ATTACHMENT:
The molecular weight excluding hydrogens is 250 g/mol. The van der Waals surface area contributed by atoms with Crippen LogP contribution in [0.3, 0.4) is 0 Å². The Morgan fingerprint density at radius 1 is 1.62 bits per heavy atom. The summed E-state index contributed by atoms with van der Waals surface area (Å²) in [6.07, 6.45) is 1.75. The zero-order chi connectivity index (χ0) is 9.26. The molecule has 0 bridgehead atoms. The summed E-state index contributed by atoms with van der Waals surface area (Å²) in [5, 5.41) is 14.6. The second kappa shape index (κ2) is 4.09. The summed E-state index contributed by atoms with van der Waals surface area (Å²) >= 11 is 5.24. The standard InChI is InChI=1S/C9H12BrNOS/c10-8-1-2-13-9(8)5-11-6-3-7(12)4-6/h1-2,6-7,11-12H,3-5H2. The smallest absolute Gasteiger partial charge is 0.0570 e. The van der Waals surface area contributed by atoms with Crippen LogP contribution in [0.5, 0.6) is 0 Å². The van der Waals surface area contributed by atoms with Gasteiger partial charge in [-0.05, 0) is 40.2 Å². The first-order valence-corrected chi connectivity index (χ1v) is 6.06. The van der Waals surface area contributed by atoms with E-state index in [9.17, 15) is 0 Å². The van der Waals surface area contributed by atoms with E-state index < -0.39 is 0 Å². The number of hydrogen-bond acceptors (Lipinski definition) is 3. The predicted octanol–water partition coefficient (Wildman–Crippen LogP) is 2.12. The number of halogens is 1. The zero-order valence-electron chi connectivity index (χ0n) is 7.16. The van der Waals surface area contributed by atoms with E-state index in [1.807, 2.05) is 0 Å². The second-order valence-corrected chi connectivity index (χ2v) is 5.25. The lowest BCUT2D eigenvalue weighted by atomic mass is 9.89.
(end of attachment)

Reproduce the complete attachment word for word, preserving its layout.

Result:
The molecular weight excluding hydrogens is 250 g/mol. The van der Waals surface area contributed by atoms with Crippen LogP contribution in [0.3, 0.4) is 0 Å². The Morgan fingerprint density at radius 1 is 1.62 bits per heavy atom. The summed E-state index contributed by atoms with van der Waals surface area (Å²) in [6.07, 6.45) is 1.75. The zero-order chi connectivity index (χ0) is 9.26. The molecule has 0 bridgehead atoms. The summed E-state index contributed by atoms with van der Waals surface area (Å²) in [5, 5.41) is 14.6. The second kappa shape index (κ2) is 4.09. The summed E-state index contributed by atoms with van der Waals surface area (Å²) >= 11 is 5.24. The standard InChI is InChI=1S/C9H12BrNOS/c10-8-1-2-13-9(8)5-11-6-3-7(12)4-6/h1-2,6-7,11-12H,3-5H2. The smallest absolute Gasteiger partial charge is 0.0570 e. The van der Waals surface area contributed by atoms with Crippen LogP contribution in [0.5, 0.6) is 0 Å². The van der Waals surface area contributed by atoms with Gasteiger partial charge in [-0.05, 0) is 40.2 Å². The first-order valence-corrected chi connectivity index (χ1v) is 6.06. The van der Waals surface area contributed by atoms with E-state index in [9.17, 15) is 0 Å². The van der Waals surface area contributed by atoms with E-state index < -0.39 is 0 Å². The number of hydrogen-bond acceptors (Lipinski definition) is 3. The predicted octanol–water partition coefficient (Wildman–Crippen LogP) is 2.12. The number of halogens is 1. The zero-order valence-electron chi connectivity index (χ0n) is 7.16. The van der Waals surface area contributed by atoms with E-state index in [1.807, 2.05) is 0 Å². The second-order valence-corrected chi connectivity index (χ2v) is 5.25. The lowest BCUT2D eigenvalue weighted by atomic mass is 9.89.